I’m always excited to read or hear information that challenges conventional wisdom, so I really liked this article that arrived in my RSS reader this morning: Label Placement in Forms. In it, results and recommendations of a web form eyetracking study are given.
Eyetracking records the movements of users’ eyes as they use a website, giving designers a clear picture of where people focus their attention, and for how long. It all has to do with something called a saccade – the small, rapid movements our eyes are continuously making. If the duration of a saccade is long (over 500 milliseconds), it indicates that more mental processing is required. Since the motto of good web designers is “Don’t Make Me Think“, the less energy needed, the better.
The surprising results of this study have to do with what’s usually an afterthought on most websites: the position of form labels. Most of the time you’ll see a label to the left of a text box, sometimes above it. It turns out that changing the location makes a huge impact on the length of saccades and the amount of thinking needed.
To read the results, you just need to know that each eye movement is numbered in order, connected to the following one with a line, and is bigger or smaller depending on its length.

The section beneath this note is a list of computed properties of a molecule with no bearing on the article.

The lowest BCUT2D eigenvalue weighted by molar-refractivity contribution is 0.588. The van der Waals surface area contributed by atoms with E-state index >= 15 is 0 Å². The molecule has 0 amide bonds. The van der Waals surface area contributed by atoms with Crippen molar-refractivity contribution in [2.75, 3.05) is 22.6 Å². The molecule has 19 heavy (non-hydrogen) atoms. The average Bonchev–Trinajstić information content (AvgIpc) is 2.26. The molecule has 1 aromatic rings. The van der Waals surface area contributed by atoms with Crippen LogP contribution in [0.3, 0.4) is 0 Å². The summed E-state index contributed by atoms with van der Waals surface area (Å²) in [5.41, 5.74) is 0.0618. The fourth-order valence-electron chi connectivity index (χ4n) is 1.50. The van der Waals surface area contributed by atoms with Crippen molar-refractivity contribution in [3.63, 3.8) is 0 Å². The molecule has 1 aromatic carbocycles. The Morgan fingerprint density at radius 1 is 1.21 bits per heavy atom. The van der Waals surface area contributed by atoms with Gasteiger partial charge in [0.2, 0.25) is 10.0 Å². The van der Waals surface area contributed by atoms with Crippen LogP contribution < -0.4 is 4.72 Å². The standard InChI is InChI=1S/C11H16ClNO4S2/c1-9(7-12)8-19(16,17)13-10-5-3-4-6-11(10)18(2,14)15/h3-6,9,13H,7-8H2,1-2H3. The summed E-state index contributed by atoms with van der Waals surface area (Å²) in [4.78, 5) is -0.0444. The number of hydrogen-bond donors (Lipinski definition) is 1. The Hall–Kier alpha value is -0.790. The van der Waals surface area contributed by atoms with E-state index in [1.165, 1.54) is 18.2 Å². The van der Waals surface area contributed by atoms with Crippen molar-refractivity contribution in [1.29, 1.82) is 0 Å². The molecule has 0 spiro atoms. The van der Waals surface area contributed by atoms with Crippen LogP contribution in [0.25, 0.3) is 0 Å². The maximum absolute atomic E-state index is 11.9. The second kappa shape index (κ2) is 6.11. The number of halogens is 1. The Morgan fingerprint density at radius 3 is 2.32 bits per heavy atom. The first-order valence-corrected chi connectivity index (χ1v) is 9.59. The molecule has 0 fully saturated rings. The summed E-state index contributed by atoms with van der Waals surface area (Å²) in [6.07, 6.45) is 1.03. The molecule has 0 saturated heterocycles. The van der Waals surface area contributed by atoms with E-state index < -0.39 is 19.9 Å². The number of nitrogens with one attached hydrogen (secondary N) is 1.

Notice the sharp decrease in the number of saccades and their durations between the first example and the following two. This means more information is being obtained in smaller amounts of time, which translates into increased ease-of-use and faster completion times.
This eyetracking stuff has been around for a few years now. It’s really cool, and gives us usability data that’s almost impossible to get otherwise. It’s still pretty expensive though, since special equipment is necessary to properly record the eye movements. I’m guessing this will continue to get better and cheaper over time, hopefully soon. I’d just love to be able to get this same data by using a built-in iSight camera or a cheap webcam mounted above a monitor.